To end we had the amazing Chocolate Pot, which, even as a non-chocoholic, this was sublime. A heady medley of salty chocolate, nutty, praline, biscuit heaven.

More Chocolate pot

More Chocolate pot

Chocolate pot

Chocolate pot

Maximal Concepts have done it again with their magical food know-how and have, I think, successfully delivered their concept. The food is honest, simply done without skimping on technique and the service is quite smooth. Ambiance is fun and as the menu is designed for sharing, make sure you come with more than one person so you can graze happily through the menu. The price per person will vary depending on a) greed b) which items you choose as some are not that price-friendly c) how many people there are.

Chopstixfix rating: 4/5

$$$-$$$$$$$$$$

Fish and Meat  2/F, 32 Wyndham Street, Central, Hong Kong, Tel: 2565 6788 

Many thanks to Maximal Concepts for the kind lunch invitation. 

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Man Oh Mano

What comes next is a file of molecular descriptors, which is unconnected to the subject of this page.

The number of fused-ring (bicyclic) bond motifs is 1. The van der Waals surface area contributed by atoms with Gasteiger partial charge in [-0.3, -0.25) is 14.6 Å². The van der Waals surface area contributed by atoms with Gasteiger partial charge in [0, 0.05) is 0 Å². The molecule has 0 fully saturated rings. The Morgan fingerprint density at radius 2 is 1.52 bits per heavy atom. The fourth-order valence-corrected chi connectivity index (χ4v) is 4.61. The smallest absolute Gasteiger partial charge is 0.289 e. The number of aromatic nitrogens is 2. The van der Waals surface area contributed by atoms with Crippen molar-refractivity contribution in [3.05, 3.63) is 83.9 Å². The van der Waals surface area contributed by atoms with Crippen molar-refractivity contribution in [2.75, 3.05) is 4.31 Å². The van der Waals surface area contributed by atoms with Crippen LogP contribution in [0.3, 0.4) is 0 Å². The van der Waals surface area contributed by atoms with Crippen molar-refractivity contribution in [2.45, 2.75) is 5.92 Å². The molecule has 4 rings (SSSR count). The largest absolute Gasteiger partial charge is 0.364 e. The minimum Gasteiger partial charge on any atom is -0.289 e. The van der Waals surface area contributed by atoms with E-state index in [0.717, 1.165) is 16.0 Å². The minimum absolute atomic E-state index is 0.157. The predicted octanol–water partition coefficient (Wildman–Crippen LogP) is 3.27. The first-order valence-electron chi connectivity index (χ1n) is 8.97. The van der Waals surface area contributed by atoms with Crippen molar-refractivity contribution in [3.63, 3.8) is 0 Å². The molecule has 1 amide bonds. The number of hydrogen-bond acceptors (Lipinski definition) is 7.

As much as I like seeing new things, the ground floor of the L Place doesn’t seem to be overly blessed by long-standing tenants, so I hope that newest occupant Mano can, over time, prove itself to be a popular establishment that deserves that space. European café and restaurant Mano offers all day dining from brioche, bread and pastries with your morning coffee and brunch spreads for your midday hunger pangs to swanky dishes at dinner, so really, you can pretty much spend your whole day there if you’re lazy!MANO IMG_7376 IMG_7372 IMG_7373

I like simple décor, and Mano’s black and white interiors with a lovely marble workspace open kitchen and plush Italian leather seats does give it an air of urban elegance. When my friend V and I went one evening, we found the service quietly efficient and friendly, though our waiter faffed with our seating a bit, deciding between five sets of identical tables. The menu is attractive- dishes such as Parmesan custard with basil and zucchini emulsion and Mezze maniche Mancini sound rather grand and there is a good variety of meats and seafood to satisfy anyone’s palate.